My non-recognition of the authority of the military censor to withhold information from the public manifested itself again in my activism for Israel’s renunciation of nuclear weapons in the context of a Middle East free of nuclear, chemical and biological weapons. I was apparently the first, certainly among the first, whose articles and speeches in Israel and abroad ignored the censor’s order to add the mantra “according to foreign sources” when talking about Israel’s nuclear bombs. After the bombing of the Osirak reactor in near Baghdad in 1981 I wrote to Prime Minister Menachem Begin that Israel possessed nuclear weapons and had thereby launched the Middle East onto a nuclear arms-race. Israel cannot keep its nuclear monopoly forever by bombing our neighbours’ reactors. The reply to a nuclearized Middle East is to disarm the Middle East before everybody gets them and we find ourselves sitting on a volcano. The letter was published while I was an employee of the State, and so I was put on trial.
At an international conference on the Palestinian question held under United Nations auspices in September 1982 in Geneva, my friend Dr. Tikva Honig and I participated as representatives of the Committee Against the War in Lebanon. In my speech, which was also distributed as a written document of the Committee, I pointed out that Israel had nuclear weapons bombs and constituted a danger to itself and the world. It must dismantle its nuclear weapons in the framework of regional nuclear disarmament and the opening of the reactor in Dimona to international inspection.
In the previous section I mentioned the project of letters to judges that I began in 1983. Even though I was put on trial at the beginning of the project (contempt of court and insulting a public employee), the project continues to this very day.
In 1999 Issam Makhoul was elected to the Knesset on the Hadash list. We knew each other from our student days and our activism at the University of Haifa. I met with him, gave him the book Vanunu and the Bomb and suggested that he put the subject of Israel’s nuclear arsenal on the agenda of the Knesset. Issam agreed immediately and the debate took place in February 2000. Before the debate Issam asked me to propose the outline of a speech for him, which I did.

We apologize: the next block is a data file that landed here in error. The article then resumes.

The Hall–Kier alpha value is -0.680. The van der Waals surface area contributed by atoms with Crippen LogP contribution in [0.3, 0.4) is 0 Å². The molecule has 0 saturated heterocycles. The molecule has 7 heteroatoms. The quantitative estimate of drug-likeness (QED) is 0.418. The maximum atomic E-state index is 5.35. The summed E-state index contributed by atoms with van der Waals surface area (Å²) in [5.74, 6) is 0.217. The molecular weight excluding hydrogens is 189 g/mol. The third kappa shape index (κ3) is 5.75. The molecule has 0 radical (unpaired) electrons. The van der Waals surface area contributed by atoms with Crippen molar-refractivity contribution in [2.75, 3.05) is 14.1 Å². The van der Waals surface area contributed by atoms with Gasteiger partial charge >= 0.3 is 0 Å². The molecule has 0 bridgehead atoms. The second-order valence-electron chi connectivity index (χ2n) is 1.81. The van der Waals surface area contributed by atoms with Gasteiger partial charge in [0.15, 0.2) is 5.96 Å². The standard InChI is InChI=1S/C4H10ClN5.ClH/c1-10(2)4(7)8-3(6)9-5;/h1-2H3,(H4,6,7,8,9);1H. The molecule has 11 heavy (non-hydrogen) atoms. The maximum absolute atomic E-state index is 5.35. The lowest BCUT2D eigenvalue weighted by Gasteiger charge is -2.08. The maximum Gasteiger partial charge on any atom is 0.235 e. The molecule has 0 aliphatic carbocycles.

I noted with satisfaction that most of what I proposed was accepted and included the speech, and Issam also added material of his own. As part of my struggle against censorship, my proposal to Issam included removing the anonymity of the head of internal security at the Defence Ministry, whose domain includes the reactor at Dimona. His name and picture were barred from publication. Issam’s speech was distributed to the press and with it the name of the security chief, Yehiel Horev. Thus the ban was lifted and his name and photo were published.
In October 2008 I visited besieged Gaza with a delegation that brought medicines to the Shifa hospital. The boat departed from Cyprus and succeeded in breaking the siege. When I returned to Israel through the Erez checkpoint a police car was waiting for me. It took me to the Sderot police station, where I was interrogated. The interrogator informed me that I was suspected of violating an order issued by the head of the IDF Southern Command that bars Israelis from entering Gaza. I explained to the interrogator that 1) I did not know about that order, and 2) even if I had known about it, I still would have joined the delegation. I do not recognize the OC Southern Command’s authority to tell me where I can travel and where not. Only in totalitarian regimes do generals order civilians where to travel. Since the interrogator showed no sign of hostility I decided to give detailed testimony in justification of my trip to Gaza, in the hope that it would motivate him to question the justification of the siege.
I have re-read what I have written, and I have noticed that a pattern, not planned it in advance, has repeated itself from my University of Haifa days until today: “civil disobedience” as a protest against the injustices of the government. Civil disobedience is a non-violent method of struggle that is part of the democratic structure. It has led me to achievements and small victories that I did not realize through mass demonstrations (which undeniably have their place too). And another advantage to this method is that every person decides for themselves on the extent of their disobedience. As long as there continues to be a certain degree of democracy in Israel within the Green Line (democracy that is under siege right now, it is in urgent need of a boatload of human-rights activists from Cyprus), this method is worth adopting.
Translated from Hebrew for Occupation Magazine by George Malent